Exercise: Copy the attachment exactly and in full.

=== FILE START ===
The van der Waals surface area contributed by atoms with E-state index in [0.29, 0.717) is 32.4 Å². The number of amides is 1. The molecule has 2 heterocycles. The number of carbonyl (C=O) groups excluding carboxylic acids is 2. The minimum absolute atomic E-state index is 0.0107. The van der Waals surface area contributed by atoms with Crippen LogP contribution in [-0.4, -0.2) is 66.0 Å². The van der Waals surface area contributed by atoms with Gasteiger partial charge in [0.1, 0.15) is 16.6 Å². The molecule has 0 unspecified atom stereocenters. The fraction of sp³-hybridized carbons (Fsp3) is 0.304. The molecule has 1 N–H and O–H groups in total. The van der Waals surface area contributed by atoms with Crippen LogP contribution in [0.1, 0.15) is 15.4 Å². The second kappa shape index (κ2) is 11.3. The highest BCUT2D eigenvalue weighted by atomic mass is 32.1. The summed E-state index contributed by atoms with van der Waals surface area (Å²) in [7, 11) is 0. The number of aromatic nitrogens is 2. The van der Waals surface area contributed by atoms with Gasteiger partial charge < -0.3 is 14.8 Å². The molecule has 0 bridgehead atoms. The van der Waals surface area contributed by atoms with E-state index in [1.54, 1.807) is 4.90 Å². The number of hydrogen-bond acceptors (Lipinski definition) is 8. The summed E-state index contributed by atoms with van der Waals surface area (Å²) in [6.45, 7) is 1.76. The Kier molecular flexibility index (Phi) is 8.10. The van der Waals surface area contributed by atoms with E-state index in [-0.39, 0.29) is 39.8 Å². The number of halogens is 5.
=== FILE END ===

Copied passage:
The van der Waals surface area contributed by atoms with E-state index in [0.29, 0.717) is 32.4 Å². The number of amides is 1. The molecule has 2 heterocycles. The number of carbonyl (C=O) groups excluding carboxylic acids is 2. The minimum absolute atomic E-state index is 0.0107. The van der Waals surface area contributed by atoms with Crippen LogP contribution in [-0.4, -0.2) is 66.0 Å². The van der Waals surface area contributed by atoms with Gasteiger partial charge in [0.1, 0.15) is 16.6 Å². The molecule has 0 unspecified atom stereocenters. The fraction of sp³-hybridized carbons (Fsp3) is 0.304. The molecule has 1 N–H and O–H groups in total. The van der Waals surface area contributed by atoms with Crippen LogP contribution in [0.1, 0.15) is 15.4 Å². The second kappa shape index (κ2) is 11.3. The highest BCUT2D eigenvalue weighted by atomic mass is 32.1. The summed E-state index contributed by atoms with van der Waals surface area (Å²) in [7, 11) is 0. The number of aromatic nitrogens is 2. The van der Waals surface area contributed by atoms with Gasteiger partial charge < -0.3 is 14.8 Å². The molecule has 0 bridgehead atoms. The van der Waals surface area contributed by atoms with E-state index in [1.54, 1.807) is 4.90 Å². The number of hydrogen-bond acceptors (Lipinski definition) is 8. The summed E-state index contributed by atoms with van der Waals surface area (Å²) in [6.45, 7) is 1.76. The Kier molecular flexibility index (Phi) is 8.10. The van der Waals surface area contributed by atoms with E-state index in [-0.39, 0.29) is 39.8 Å². The number of halogens is 5.